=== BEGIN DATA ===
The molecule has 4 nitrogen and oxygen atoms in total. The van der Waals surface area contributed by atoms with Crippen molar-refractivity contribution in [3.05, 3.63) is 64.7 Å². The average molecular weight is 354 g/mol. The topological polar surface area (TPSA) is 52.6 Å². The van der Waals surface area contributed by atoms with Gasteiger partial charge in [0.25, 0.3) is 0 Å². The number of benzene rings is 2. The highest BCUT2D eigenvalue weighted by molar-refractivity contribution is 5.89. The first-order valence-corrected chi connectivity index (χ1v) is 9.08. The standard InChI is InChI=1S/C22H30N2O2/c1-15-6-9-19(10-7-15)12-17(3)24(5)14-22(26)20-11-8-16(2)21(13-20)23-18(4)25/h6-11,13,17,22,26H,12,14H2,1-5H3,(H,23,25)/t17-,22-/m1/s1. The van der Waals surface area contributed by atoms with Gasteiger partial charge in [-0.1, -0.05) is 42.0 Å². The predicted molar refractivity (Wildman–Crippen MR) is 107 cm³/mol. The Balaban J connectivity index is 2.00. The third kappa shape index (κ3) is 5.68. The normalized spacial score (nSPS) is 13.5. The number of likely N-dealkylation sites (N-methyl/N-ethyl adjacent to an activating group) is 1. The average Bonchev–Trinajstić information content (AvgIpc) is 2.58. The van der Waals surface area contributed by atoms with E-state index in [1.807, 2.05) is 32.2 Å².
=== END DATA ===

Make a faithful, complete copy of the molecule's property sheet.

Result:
The molecule has 4 nitrogen and oxygen atoms in total. The van der Waals surface area contributed by atoms with Crippen molar-refractivity contribution in [3.05, 3.63) is 64.7 Å². The average molecular weight is 354 g/mol. The topological polar surface area (TPSA) is 52.6 Å². The van der Waals surface area contributed by atoms with Gasteiger partial charge in [0.25, 0.3) is 0 Å². The number of benzene rings is 2. The highest BCUT2D eigenvalue weighted by molar-refractivity contribution is 5.89. The first-order valence-corrected chi connectivity index (χ1v) is 9.08. The standard InChI is InChI=1S/C22H30N2O2/c1-15-6-9-19(10-7-15)12-17(3)24(5)14-22(26)20-11-8-16(2)21(13-20)23-18(4)25/h6-11,13,17,22,26H,12,14H2,1-5H3,(H,23,25)/t17-,22-/m1/s1. The van der Waals surface area contributed by atoms with Gasteiger partial charge in [-0.1, -0.05) is 42.0 Å². The predicted molar refractivity (Wildman–Crippen MR) is 107 cm³/mol. The Balaban J connectivity index is 2.00. The third kappa shape index (κ3) is 5.68. The normalized spacial score (nSPS) is 13.5. The number of likely N-dealkylation sites (N-methyl/N-ethyl adjacent to an activating group) is 1. The average Bonchev–Trinajstić information content (AvgIpc) is 2.58. The van der Waals surface area contributed by atoms with E-state index in [1.807, 2.05) is 32.2 Å².